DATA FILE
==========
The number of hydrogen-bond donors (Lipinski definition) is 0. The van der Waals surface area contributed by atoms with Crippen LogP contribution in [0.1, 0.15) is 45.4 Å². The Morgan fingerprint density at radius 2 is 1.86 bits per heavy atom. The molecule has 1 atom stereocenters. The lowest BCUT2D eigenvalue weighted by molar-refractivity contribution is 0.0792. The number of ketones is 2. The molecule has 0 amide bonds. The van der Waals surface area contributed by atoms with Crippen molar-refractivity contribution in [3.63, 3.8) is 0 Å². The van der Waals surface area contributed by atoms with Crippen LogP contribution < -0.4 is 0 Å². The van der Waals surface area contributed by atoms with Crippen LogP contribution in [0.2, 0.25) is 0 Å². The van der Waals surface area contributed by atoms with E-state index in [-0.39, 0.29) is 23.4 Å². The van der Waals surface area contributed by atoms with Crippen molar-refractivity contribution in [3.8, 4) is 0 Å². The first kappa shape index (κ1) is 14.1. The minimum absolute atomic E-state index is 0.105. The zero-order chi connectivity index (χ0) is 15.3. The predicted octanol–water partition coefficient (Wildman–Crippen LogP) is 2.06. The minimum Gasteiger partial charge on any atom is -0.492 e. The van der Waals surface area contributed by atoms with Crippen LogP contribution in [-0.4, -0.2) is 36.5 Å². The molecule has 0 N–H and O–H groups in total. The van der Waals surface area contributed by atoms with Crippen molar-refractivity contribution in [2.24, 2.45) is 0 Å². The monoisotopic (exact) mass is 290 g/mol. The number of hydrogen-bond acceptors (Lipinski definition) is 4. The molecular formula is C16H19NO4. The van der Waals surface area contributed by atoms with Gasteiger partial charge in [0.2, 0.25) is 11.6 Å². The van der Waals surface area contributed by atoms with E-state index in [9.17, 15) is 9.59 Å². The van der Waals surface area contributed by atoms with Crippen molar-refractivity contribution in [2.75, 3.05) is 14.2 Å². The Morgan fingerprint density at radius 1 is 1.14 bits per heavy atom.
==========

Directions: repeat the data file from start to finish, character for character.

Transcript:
The number of hydrogen-bond donors (Lipinski definition) is 0. The van der Waals surface area contributed by atoms with Crippen LogP contribution in [0.1, 0.15) is 45.4 Å². The Morgan fingerprint density at radius 2 is 1.86 bits per heavy atom. The molecule has 1 atom stereocenters. The lowest BCUT2D eigenvalue weighted by molar-refractivity contribution is 0.0792. The number of ketones is 2. The molecule has 0 amide bonds. The van der Waals surface area contributed by atoms with Crippen molar-refractivity contribution in [3.63, 3.8) is 0 Å². The van der Waals surface area contributed by atoms with Crippen LogP contribution < -0.4 is 0 Å². The van der Waals surface area contributed by atoms with Crippen LogP contribution in [0.2, 0.25) is 0 Å². The van der Waals surface area contributed by atoms with E-state index in [-0.39, 0.29) is 23.4 Å². The van der Waals surface area contributed by atoms with Crippen molar-refractivity contribution in [3.8, 4) is 0 Å². The first kappa shape index (κ1) is 14.1. The minimum absolute atomic E-state index is 0.105. The zero-order chi connectivity index (χ0) is 15.3. The predicted octanol–water partition coefficient (Wildman–Crippen LogP) is 2.06. The minimum Gasteiger partial charge on any atom is -0.492 e. The van der Waals surface area contributed by atoms with Crippen LogP contribution in [-0.4, -0.2) is 36.5 Å². The molecule has 0 N–H and O–H groups in total. The van der Waals surface area contributed by atoms with Crippen molar-refractivity contribution in [2.24, 2.45) is 0 Å². The monoisotopic (exact) mass is 290 g/mol. The number of hydrogen-bond acceptors (Lipinski definition) is 4. The molecular formula is C16H19NO4. The van der Waals surface area contributed by atoms with Gasteiger partial charge in [0.2, 0.25) is 11.6 Å². The van der Waals surface area contributed by atoms with E-state index in [9.17, 15) is 9.59 Å². The van der Waals surface area contributed by atoms with Crippen molar-refractivity contribution in [2.75, 3.05) is 14.2 Å². The Morgan fingerprint density at radius 1 is 1.14 bits per heavy atom.